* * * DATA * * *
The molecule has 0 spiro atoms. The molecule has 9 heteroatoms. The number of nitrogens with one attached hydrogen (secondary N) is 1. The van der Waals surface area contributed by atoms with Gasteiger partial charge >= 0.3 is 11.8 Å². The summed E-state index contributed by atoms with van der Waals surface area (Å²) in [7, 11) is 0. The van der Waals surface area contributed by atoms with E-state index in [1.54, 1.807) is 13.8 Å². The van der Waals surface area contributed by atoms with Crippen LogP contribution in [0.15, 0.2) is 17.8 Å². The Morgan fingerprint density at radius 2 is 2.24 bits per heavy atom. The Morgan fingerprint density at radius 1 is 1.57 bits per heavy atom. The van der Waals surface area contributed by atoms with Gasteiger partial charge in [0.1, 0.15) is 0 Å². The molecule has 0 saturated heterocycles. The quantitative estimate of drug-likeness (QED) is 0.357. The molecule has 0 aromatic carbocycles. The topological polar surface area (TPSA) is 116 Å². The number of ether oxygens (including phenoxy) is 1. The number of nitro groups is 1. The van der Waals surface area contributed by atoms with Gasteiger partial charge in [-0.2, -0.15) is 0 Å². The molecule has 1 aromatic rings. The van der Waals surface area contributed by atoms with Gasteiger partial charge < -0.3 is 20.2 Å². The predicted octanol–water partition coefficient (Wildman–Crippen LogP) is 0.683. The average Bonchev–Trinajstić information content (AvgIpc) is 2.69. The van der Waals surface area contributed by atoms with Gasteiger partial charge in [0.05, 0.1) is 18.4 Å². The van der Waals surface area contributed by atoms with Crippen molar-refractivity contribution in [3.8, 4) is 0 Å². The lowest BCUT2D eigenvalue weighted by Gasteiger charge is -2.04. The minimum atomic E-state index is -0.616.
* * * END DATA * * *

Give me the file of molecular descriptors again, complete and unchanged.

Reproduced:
The molecule has 0 spiro atoms. The molecule has 9 heteroatoms. The number of nitrogens with one attached hydrogen (secondary N) is 1. The van der Waals surface area contributed by atoms with Gasteiger partial charge >= 0.3 is 11.8 Å². The summed E-state index contributed by atoms with van der Waals surface area (Å²) in [7, 11) is 0. The van der Waals surface area contributed by atoms with E-state index in [1.54, 1.807) is 13.8 Å². The van der Waals surface area contributed by atoms with Crippen LogP contribution in [0.15, 0.2) is 17.8 Å². The Morgan fingerprint density at radius 2 is 2.24 bits per heavy atom. The Morgan fingerprint density at radius 1 is 1.57 bits per heavy atom. The van der Waals surface area contributed by atoms with Gasteiger partial charge in [0.1, 0.15) is 0 Å². The molecule has 0 saturated heterocycles. The quantitative estimate of drug-likeness (QED) is 0.357. The molecule has 0 aromatic carbocycles. The topological polar surface area (TPSA) is 116 Å². The number of ether oxygens (including phenoxy) is 1. The number of nitro groups is 1. The van der Waals surface area contributed by atoms with Gasteiger partial charge in [-0.2, -0.15) is 0 Å². The molecule has 1 aromatic rings. The van der Waals surface area contributed by atoms with Gasteiger partial charge < -0.3 is 20.2 Å². The predicted octanol–water partition coefficient (Wildman–Crippen LogP) is 0.683. The average Bonchev–Trinajstić information content (AvgIpc) is 2.69. The van der Waals surface area contributed by atoms with Gasteiger partial charge in [0.05, 0.1) is 18.4 Å². The van der Waals surface area contributed by atoms with Crippen molar-refractivity contribution in [3.8, 4) is 0 Å². The lowest BCUT2D eigenvalue weighted by Gasteiger charge is -2.04. The minimum atomic E-state index is -0.616.